The main threats to the last rhinos on Borneo are poaching – its horn and virtually all of its body parts are valuable on the black market – and loss of its forested habitat due to land conversion for other uses such as agriculture. WWF is working with the Sabah Foundation and the Sabah Wildlife Department to establish a Rhinoceros and Orangutan Research Programme Centre in the Heart of Borneo forest area to bolster the rhino monitoring and research work in that area.

Sabah and the forests of the Heart of Borneo still hold huge tracts of continuous natural forests, which are some of the most biologically diverse habitats on Earth, with high numbers of unique animal and plant species. This is one of the world’s only two places – the other being Indonesia’s Sumatra Island – where orang-utans, elephants and rhinos still co-exist and where forests are currently large enough to maintain viable populations.

WWF aims to assist Borneo's three nations (Brunei, Indonesia and Malaysia) to conserve the Heart of Borneo – a total of 220,000km2 of equatorial rainforest – through a network of protected areas and sustainably managed forest, and through international cooperation led by the Bornean governments and supported by a global effort.


  • The Borneo rhino is considered to be a separate subspecies (D. S. harrissoni) from the rhinos on Sumatra and mainland Malaysia. They feed on the leaves of a wide variety of seedlings and young trees. Unlike other rhino species and other large herbivorous mammals in Borneo (elephant, wild cattle, deer), the Sumatran rhino is a strict forest-dweller that ventures out of forest cover only in unusual situations. Sumatran rhinos are currently found in Peninsular Malaysia, and on the islands of Borneo and Sumatra.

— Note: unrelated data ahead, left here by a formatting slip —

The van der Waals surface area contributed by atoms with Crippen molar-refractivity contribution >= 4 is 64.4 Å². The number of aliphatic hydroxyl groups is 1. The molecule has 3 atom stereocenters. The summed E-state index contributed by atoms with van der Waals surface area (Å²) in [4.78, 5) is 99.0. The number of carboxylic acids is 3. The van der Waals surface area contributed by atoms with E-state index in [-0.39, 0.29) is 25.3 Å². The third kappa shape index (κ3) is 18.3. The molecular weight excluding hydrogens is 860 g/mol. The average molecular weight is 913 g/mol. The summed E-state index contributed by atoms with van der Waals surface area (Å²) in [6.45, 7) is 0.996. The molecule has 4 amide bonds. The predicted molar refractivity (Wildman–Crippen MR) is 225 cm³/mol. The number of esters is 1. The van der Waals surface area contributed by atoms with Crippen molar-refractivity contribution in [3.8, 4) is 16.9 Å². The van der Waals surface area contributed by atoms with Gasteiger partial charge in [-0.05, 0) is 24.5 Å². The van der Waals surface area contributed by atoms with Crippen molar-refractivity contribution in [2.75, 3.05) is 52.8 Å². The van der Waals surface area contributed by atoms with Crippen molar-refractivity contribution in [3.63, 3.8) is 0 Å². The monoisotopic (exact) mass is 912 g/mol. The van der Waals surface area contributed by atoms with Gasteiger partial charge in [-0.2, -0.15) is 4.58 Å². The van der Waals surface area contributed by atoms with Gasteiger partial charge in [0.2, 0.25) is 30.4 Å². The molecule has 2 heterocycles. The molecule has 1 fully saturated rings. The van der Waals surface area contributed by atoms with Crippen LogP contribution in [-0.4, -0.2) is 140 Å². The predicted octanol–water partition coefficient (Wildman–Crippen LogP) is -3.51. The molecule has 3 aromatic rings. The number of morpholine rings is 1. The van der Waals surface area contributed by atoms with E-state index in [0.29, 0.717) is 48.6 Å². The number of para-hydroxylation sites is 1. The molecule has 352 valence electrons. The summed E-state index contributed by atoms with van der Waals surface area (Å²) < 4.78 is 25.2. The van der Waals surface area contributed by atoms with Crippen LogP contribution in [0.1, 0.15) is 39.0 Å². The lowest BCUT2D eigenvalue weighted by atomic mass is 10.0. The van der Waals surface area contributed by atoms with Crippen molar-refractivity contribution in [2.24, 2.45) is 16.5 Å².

• The main reasons for the drop in rhino numbers are due to illegal hunting and the fact that the remaining rhinos are so isolated they may rarely or never meet to breed. In addition, there is evidence that a high proportion of the female rhinos on Borneo have reproductive problems. Many of the remaining rhinos are old and possibly beyond reproductive age, so the death rate may be exceeding the birth rate.

  • Other threatened wildlife in Borneo includes clouded leopards, sun bears, and three species of leaf monkeys found nowhere else in the world. The island is also home to ten primate species, more than 350 bird species, 150 reptiles and amphibians and 15,000 plants.

  • A field survey of Sabah’s rhinos in May 2005 involved about 120 people in 16 teams. It was undertaken by the Sabah Wildlife Department, Sabah Forestry Department, Sabah Parks, the Sabah Foundation, WWF-Malaysia, the Kinabatangan Orang-utan Conservation Project, SOS Rhino, Universiti Malaysia Sabah and Operation Raleigh. Also participating in the effort to protect Borneo’s remaining rhinos are the Sabah Wildlife Department, the Sabah Foundation, SOS Rhino and the US Fish and Wildlife Service.